I was recently on a flight where I sat in the exit row. You know, the kind where the flight attendant jumpseat is directly opposite on the wall. Across the aisle was a 20-something hetero couple. He was an average, casually dressed SF tech guy. She was super femme and pretty, but I noticed her voice. It was the one that always asks to talk to the manager.
Somehow I knew this meant trouble.
As the flight got underway, the young woman (TYW) pulled the jumpseat down and put her feet up, shoes and all. A flight attendant noticed as he walked by and politely asked her to put her feet down. As soon as the flight attendant turned his back, she ignored the direction and put her feet up again. Another flight attendant walked by and saw her, and politely asked her not to. She must have said something specific about shoes because TYW kicked off her sandals and put a napkin down so she could put her bare feet on the jumpseat again. That second flight attendant asked her to stop again. TYW threw the napkin on the floor and then put her bare feet back up on the jumpseat. The staff saw this and went to get the purser.
The purser arrived, and there was quite an exchange about not following flight crew instructions. A form was handed to TYW to fill out as acknowledgment of the discussion. As soon as the purser left, TYW flung the paper she got on the floor. When the purser came back to get the completed form, the woman said she wasn’t going to fill it out. “What’s your name?” she demanded, as if that would intimidate the purser.
All the while, TYW’s male partner looked on sort of dazed and ignoring the scene.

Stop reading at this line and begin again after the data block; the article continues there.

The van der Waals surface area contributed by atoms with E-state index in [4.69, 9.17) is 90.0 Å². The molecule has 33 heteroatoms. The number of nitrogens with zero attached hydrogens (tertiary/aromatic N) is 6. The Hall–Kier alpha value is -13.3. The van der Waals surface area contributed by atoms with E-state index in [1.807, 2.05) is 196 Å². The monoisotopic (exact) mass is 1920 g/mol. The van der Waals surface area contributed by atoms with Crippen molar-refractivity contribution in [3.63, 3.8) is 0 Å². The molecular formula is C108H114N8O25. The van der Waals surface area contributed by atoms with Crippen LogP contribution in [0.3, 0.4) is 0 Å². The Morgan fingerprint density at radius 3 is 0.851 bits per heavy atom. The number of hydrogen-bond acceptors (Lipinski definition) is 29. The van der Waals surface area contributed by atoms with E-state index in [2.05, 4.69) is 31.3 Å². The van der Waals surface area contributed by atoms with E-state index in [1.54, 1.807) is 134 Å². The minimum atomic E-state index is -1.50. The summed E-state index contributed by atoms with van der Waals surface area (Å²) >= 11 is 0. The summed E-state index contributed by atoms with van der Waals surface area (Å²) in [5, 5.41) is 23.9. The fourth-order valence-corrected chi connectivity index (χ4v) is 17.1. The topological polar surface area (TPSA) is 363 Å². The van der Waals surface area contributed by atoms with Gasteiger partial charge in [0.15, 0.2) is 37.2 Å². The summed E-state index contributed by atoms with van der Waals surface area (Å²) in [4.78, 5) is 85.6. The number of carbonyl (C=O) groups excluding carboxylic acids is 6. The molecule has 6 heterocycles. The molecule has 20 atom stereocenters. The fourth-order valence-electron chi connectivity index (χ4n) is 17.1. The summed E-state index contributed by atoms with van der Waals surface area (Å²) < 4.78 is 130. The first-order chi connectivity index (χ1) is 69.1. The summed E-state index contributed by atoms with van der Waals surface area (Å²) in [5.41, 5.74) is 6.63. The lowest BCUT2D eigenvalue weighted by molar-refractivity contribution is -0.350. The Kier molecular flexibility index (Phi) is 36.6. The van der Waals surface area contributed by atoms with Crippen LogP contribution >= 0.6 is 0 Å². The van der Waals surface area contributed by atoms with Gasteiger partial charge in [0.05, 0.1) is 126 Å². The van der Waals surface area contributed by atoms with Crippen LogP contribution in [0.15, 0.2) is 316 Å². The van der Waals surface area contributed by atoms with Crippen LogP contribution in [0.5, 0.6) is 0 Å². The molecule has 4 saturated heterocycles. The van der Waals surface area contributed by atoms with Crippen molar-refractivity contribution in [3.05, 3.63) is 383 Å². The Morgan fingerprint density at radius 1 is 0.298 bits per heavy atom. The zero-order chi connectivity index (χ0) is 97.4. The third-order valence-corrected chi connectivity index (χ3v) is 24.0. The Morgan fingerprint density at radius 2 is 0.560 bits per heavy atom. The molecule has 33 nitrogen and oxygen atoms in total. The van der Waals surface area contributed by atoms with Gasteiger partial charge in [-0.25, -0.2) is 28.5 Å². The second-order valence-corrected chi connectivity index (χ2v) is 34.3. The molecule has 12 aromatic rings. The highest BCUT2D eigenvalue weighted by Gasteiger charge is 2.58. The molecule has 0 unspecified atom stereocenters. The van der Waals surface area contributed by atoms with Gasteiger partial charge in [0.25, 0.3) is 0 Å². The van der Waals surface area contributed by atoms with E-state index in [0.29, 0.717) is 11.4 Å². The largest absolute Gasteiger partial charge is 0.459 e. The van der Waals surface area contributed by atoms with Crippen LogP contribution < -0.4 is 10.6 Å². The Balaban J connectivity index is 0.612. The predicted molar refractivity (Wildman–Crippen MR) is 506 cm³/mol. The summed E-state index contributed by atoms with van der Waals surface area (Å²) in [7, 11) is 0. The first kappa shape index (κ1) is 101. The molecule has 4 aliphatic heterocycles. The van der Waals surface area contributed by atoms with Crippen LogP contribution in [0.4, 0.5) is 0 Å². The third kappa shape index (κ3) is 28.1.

Why am I telling you this?
This story is an example of what I call: “You know it when you see it.”
I have an exercise for people working to figure out their relationships. Part of it is an examination of their deal makers and deal breakers– what qualities do they want in a partner and what will they want to steer clear of? If this young man wants a partner who is empathetic, respectful, or considerate, then this situation could be a window into his future. “You know it when you see it” is demonstrated right in front of him. To me, this spells trouble.
It’s kind of like when you go out to dinner with a date you’re just getting to know. They’re super nice to you, holding doors, and listening to what you say… but they’re RUDE to the waitstaff, the taxi driver, and everyone else. If you’re not ignoring what’s happening around you, heart-eyed by the new attention, then there’s “you know it when you see it” right in front of you.
One student told me that doing this exercise helped illuminate a problematic pattern for herself, one that she could now “see” for herself and choose differently going forward. Regarding her partner choice, she said, “The first time he lies, I’m out.” Think of how empowering that is!
Some of us prefer to justify the behavior of others. My father told me that he didn’t think my fiancé “loves you enough,” but of course, twenty-something me disregarded it. Stubborn and not wanting to be wrong, I told my dad, “You don’t know what it’s like when it’s just us.” But I did know my dad was right. I went through a contentious divorce years after my dad died, robbed of the opportunity to ask my dad what exactly he saw.
So what are we paying attention to when we date? How can we helpourselves (or our teens and young adults) to notice the critical signs right in front of us as well? I believe it starts with paying attention to everything– being intentional, getting conscious about our choices, and seeking information to make smart decisions.
(This mindfulness also helps with sex ed, by the way.)
Healthy relationships take work. And sometimes it takes years of research to figure yourself out. And that research can help you not to marry “trouble.”
P.S., Do you find this blog post helpful? There’s more like it in my online workbook, “Create Your Own Users Manual.” It’s got lots of assignments and prompts to help you think about how you can better relationship communication for happier, healthier sex, and more!